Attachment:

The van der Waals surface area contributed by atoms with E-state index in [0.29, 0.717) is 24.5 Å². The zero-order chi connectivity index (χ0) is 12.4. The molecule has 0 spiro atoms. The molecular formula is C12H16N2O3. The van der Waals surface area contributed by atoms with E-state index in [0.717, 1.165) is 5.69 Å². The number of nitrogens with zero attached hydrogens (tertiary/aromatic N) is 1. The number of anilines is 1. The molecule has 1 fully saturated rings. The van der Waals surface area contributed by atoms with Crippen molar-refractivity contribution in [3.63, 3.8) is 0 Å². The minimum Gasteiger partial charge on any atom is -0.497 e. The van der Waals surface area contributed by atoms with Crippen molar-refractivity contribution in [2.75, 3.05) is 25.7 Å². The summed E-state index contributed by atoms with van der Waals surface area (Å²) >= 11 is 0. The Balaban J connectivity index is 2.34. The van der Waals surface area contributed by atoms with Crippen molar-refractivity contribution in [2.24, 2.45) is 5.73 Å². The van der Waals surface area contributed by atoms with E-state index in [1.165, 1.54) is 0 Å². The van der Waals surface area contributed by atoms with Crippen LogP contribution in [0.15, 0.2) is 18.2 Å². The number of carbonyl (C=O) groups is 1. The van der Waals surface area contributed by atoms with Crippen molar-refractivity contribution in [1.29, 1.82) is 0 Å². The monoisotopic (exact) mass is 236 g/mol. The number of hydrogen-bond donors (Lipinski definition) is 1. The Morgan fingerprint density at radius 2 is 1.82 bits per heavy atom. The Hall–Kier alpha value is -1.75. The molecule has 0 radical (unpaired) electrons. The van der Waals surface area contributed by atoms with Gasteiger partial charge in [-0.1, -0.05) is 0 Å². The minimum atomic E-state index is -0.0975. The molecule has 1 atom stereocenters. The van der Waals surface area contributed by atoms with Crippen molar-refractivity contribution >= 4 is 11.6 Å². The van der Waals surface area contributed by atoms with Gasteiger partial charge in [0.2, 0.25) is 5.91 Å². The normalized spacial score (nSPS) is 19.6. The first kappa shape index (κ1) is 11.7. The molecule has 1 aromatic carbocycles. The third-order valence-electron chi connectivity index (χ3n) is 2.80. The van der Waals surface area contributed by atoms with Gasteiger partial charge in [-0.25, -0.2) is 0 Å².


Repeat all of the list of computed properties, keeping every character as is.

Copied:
The van der Waals surface area contributed by atoms with E-state index in [0.29, 0.717) is 24.5 Å². The zero-order chi connectivity index (χ0) is 12.4. The molecule has 0 spiro atoms. The molecular formula is C12H16N2O3. The van der Waals surface area contributed by atoms with E-state index in [0.717, 1.165) is 5.69 Å². The number of nitrogens with zero attached hydrogens (tertiary/aromatic N) is 1. The number of anilines is 1. The molecule has 1 fully saturated rings. The van der Waals surface area contributed by atoms with Crippen molar-refractivity contribution in [3.63, 3.8) is 0 Å². The minimum Gasteiger partial charge on any atom is -0.497 e. The van der Waals surface area contributed by atoms with Crippen molar-refractivity contribution in [2.75, 3.05) is 25.7 Å². The summed E-state index contributed by atoms with van der Waals surface area (Å²) >= 11 is 0. The Balaban J connectivity index is 2.34. The van der Waals surface area contributed by atoms with Crippen molar-refractivity contribution in [2.24, 2.45) is 5.73 Å². The van der Waals surface area contributed by atoms with E-state index in [1.165, 1.54) is 0 Å². The van der Waals surface area contributed by atoms with Crippen LogP contribution in [0.15, 0.2) is 18.2 Å². The number of carbonyl (C=O) groups is 1. The van der Waals surface area contributed by atoms with Crippen molar-refractivity contribution in [1.29, 1.82) is 0 Å². The monoisotopic (exact) mass is 236 g/mol. The number of hydrogen-bond donors (Lipinski definition) is 1. The Morgan fingerprint density at radius 2 is 1.82 bits per heavy atom. The Hall–Kier alpha value is -1.75. The molecule has 0 radical (unpaired) electrons. The van der Waals surface area contributed by atoms with Gasteiger partial charge in [-0.1, -0.05) is 0 Å². The minimum atomic E-state index is -0.0975. The molecule has 1 atom stereocenters. The van der Waals surface area contributed by atoms with Crippen molar-refractivity contribution >= 4 is 11.6 Å². The van der Waals surface area contributed by atoms with Gasteiger partial charge in [0.2, 0.25) is 5.91 Å². The normalized spacial score (nSPS) is 19.6. The first kappa shape index (κ1) is 11.7. The molecule has 1 aromatic carbocycles. The third-order valence-electron chi connectivity index (χ3n) is 2.80. The van der Waals surface area contributed by atoms with Gasteiger partial charge in [-0.25, -0.2) is 0 Å².